[This is the first in a five-part series from Jump Associates.—Ed.]
Large companies looking to jump-start growth tend to be more successful when reinventing an existing brand than creating one from whole cloth. However, not all brands have the same potential for growth through revitalization. All too often, at the sight of declining sales, the knee-jerk reaction is to try to reinvent a brand without asking if it’s worth the investment in the first place.
Asking these five questions will help companies determine which businesses are worth investing in—and which ones to leave behind.
Increasing a brand’s relevance to a greater number of people is one way to grow the business. But some propositions are more easily redefined than others. In fact, sometimes a clear proposition can actually make it harder for a brand to refresh its image. One approach is to take a brand focused on a functional benefit, and redefine it around an emotional benefit.
For example, prior to Dove’s 2006 "Campaign for Real Beauty," Dove’s point of differentiation was a functional one: with moisturizing cream, its products were uniquely suited to cleanse skin without drying it out. With the brand refresh, Dove’s new proposition of supporting authentic beauty appealed to a broader swath of women at an emotional level. The new positioning increased sales of Dove products in the U.S. and abroad by 700%.
Often, businesses undergo a reinvention in order to make strides into a growing category. Any new category won’t do, however. The brand must already demonstrate a right to play based on existing competencies or equities.
K-Y Jelly began as a surgical lubricant preferred by doctors because of its water- soluble base. Although Johnson & Johnson began marketing a consumer (nonsterile) version of the product in the 1980s, it took another two decades for the company to realize how lucrative a brand K-Y could become if they would just embrace K-Y’s role as a sexual lubricant. In order to do so, the company completely shut down its medical business, rebranded its identity in 2004, and added climax-enhancing gels and massage oils to its product line.
Brands on the wrong side of history, like Hummer in an age of environmental consciousness, are difficult to align with growing trends. The investment that’s potentially required to change perceptions of a strong brand may not be worth it. Companies are often better off acquiring or creating a new brand to tap into the trend.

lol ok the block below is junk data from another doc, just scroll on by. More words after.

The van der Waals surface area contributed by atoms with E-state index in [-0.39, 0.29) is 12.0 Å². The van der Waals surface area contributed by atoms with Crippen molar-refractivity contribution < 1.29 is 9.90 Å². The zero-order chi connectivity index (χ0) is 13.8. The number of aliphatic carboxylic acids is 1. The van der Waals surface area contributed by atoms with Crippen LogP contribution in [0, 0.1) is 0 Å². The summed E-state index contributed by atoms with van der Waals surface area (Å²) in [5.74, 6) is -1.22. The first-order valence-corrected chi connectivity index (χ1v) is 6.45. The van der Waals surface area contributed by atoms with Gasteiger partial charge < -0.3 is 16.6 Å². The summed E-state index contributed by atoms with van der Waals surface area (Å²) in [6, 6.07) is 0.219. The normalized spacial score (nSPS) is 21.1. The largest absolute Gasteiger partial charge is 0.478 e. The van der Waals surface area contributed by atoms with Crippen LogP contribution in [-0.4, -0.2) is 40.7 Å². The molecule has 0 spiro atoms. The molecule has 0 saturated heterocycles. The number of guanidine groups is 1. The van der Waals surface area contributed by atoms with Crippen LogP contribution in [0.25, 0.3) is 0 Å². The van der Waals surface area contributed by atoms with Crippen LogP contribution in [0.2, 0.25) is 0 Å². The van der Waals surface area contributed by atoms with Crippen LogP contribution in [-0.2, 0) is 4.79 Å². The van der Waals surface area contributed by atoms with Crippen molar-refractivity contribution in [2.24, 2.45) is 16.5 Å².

In the case of Sierra Mist, however, parent company PepsiCo saw the writing on the wall in the political and social clamor around healthy eating. Sierra Mist—a lemon-lime-flavored carbonated soft drink—was an obvious brand to kick off PepsiCo’s new commitment to health. PepsiCo re-launched it in 2010 as Sierra Mist Natural, a caffeine-free and all-natural formulation sweetened with real cane sugar instead of high-fructose corn syrup. In its first six months on the market, sales of Sierra Mist Natural experienced double-digit growth and made up for previous years’ decline in sales.
Although past performance does not guarantee future success, sizable sales figures may suggest underutilized consumer love. A brand that demonstrates the ability to generate strong sales should be built into a more robust business.P&G did this after having initial success with the launch of Febreze Fabric Refresher in 1998. Market research confirmed that Febreze fulfilled an unmet consumer need. More surprising, though, was the discovery that consumers were using the product not just in the laundry room but in every other room in their homes. P&G followed up with several new products, such as odor-eliminating air fresheners and candles, and line extensions, including a variety of fragrances to accommodate different tolerance levels for scent. Today, Febreze is one of P&G’s billion-dollar brands.
Brands that signify broader opportunities that a company wants to take advantage of across the portfolio can help build internal capabilities.
For P&G, Oil of Olay was a key leverage point in gaining a more robust market position in health and beauty. Between 1984 (when P&G acquired Oil of Olay’s parent company, Richard-Vicks) and 1997, P&G almost exclusively acquired health and beauty brands, signaling its interest in the category. The process of reinventing Olay in the late 1990s helped P&G improve its skin-care and packaging technology as well as develop a more sophisticated understanding of how to appeal to women.
And what about the brands that don’t meet any of these criteria? The toughest part of following any strategy is divesting from businesses that were once successful and may still have loyal consumers. P&G took this step with Crisco in 2001, when prevailing health science blasted hydrogenated oils for contributing to this nation’s heart disease epidemic. Luckily for the brand, it still retained enough equity to attract a merger with J. M. Smucker, a food company whose competencies were arguably more appropriate for transforming the brand into a 21st-century kitchen staple.
As it turns out, not all brands are worth reinventing. Asking these five critical questions can help companies make the right decision for their brand, even if that means letting it die.
Joyce Chen thrives on translating insights about human behavior into actionable principles and strategies that drive sustainable design. With a strong research background in user experience and a design planning education, Joyce flows between analytical, detail-oriented tasks and higher-level synthesis and planning with ease. Prior to Jump, Joyce consulted for clients across industries in user experience design and brand strategy. She’s also spent time at in-house research and design groups in Silicon Valley tech companies. Joyce holds a Bachelor’s Degree from Stanford’s Joint Product Design program and a Master of Design in Design Planning from IIT’s Institute of Design.
[Top image by Xlibber]